The Future is Equal

Archives for April 19, 2017

Ana Taban: I am tired

South Sudan has been an independent nation for five years, and has been engaged in civil war for over three of them.

A group of young, creative activists are calling for ceasefire, and are promoting peace through art with their campaign ‘Ana Taban’.

A mural in Juba with the message ‘fire bullets of peace’.

Jacob Bul, a South Sudanese creative, is a co-founder of the campaign.

“Ana Taban, the name of our campaign, is a phrase in Arabic that people often use in South Sudan. It means ‘I’m tired’. Tired of war, tired of conflict situation. Our idea was to host arts-based community events – including performances and street art – to spread messages of peace and reconciliation. No one refuses to be entertained so, if you put a message in it, people will listen.

We settled on the theme of reconciliation… we started training other artists. Now, there are 47 of us: artists, musicians, spoken word artists and painters.

A mural, described on the Ana Taban Facebook page as the following: What are the people ‘Taban’ of? Poverty, tribalism, violence, hunger, corruption, oppression, injustice, ignorance. Photo: Ana Taban Facebook page.

We recently put on a show in Jebel Suk [‘market’ in Arabic], an area where fighting was really intense in July. A lot of the houses were burned down and the market was looted. Many people lost everything. We set up in an open space and put on a show including comedy, music and drama. Slowly by slowly [a local way of saying bit by bit] more and more people came to watch what we were doing. I would guess we had almost 1,000 spectators.

We performed a song that we wrote called “Malesh,” which means “sorry”. It’s not in our culture to apologize, but, to move forward, we South Sudanese need to accept the fact that we have done a lot of bad things to each other. So we said sorry for the loss of life, for the children sleeping under trees, for the women who’ve been raped and for the babies born in the PoC [Protection of Civilian sites, refugee camps on UN premises where an estimated 200,000 people are living]. The country doesn’t deserve this. When people listened to that song, I saw smiles on their faces. The healing process starts with moments like this.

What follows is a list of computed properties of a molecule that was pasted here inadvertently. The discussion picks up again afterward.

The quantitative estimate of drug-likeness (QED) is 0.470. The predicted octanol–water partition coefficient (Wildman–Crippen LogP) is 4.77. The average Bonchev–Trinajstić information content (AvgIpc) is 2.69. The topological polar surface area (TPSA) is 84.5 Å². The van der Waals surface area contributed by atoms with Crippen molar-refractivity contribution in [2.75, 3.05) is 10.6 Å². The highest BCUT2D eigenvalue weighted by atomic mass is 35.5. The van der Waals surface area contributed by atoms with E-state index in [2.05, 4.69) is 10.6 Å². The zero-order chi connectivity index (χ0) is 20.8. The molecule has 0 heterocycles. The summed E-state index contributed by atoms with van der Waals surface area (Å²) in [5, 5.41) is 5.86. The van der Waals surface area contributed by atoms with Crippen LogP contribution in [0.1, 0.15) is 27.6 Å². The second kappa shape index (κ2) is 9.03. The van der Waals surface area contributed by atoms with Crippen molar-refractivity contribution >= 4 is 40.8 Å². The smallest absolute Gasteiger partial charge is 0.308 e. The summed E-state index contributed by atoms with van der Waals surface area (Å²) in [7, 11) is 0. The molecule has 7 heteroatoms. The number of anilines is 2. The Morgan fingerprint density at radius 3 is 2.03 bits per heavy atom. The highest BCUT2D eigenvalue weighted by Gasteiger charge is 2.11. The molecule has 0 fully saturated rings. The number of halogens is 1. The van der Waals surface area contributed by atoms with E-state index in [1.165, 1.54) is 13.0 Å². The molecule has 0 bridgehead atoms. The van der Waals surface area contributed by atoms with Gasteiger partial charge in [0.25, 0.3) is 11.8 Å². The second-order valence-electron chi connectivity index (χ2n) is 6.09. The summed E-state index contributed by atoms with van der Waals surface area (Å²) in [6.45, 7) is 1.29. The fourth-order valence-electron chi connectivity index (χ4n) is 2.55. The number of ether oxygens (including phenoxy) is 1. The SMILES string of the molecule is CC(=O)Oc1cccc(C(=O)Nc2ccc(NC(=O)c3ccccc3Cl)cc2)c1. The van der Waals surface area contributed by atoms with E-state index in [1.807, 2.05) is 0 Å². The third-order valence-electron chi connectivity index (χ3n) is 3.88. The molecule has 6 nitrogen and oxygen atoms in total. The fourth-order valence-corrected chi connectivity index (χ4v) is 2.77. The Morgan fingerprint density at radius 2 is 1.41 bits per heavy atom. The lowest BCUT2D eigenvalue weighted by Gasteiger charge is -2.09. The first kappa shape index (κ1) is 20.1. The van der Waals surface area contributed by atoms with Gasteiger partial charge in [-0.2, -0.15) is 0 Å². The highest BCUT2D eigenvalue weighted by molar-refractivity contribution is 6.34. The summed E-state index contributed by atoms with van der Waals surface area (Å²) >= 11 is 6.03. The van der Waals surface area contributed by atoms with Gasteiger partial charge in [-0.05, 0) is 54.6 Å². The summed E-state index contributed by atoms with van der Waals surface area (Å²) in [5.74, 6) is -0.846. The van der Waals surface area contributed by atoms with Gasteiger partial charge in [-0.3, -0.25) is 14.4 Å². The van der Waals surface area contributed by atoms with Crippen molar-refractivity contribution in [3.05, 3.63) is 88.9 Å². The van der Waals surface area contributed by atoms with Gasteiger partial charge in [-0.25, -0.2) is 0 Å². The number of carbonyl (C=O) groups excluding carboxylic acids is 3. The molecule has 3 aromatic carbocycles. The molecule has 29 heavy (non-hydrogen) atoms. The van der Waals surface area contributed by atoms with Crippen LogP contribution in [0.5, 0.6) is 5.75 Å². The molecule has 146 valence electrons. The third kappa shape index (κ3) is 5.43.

Riya from Ana Taban sharing a touching, personal story on tribalism at Ana Taban’s open mic night. Photo: Ana Taban Twitter account.

Another of our projects involves a series of murals across Juba. People stop to see what we are doing and it gives us an opportunity to talk. These conversations plant seeds for people to think differently about our country and each other.

Our particular aim is to change the minds of young people. In South Sudan, the youth represent 70 percent of the population. Such a small number of people are messing everything up. If we could unite that 70 percent and get them to take responsibility, we’d have enough will to restore the country.

The campaign was launched last September, at a time when the number of South Sudanese refugees seeking shelter in neighbouring countries reached over 1 million. The art around the capital city, Juba, is tangible proof that civilians are deeply unhappy with the state of their country and are fighting for change.

As a result of this ongoing conflict and violence, parts of South Sudan have been declared in a state of famine. 4.9 million people are dangerously hungry. Oxfam is providing emergency food, and water and sanitation services to help people avoid diseases like cholera and diarrhea, which can lead to malnutrition and prove fatal. Oxfam, working with local partner organisations, provides emergency food and works with vulnerable people to produce their own food and other income, claim their rights, flee violence, find safety and access aid. Oxfam and others are working to preposition supplies ahead of the rainy season as the weather will make it even more difficult for vulnerable people to access aid.

We desperately need your help. You could be a part of the solution to this massive humanitarian crisis. Donate now to save lives.


Drought from the inside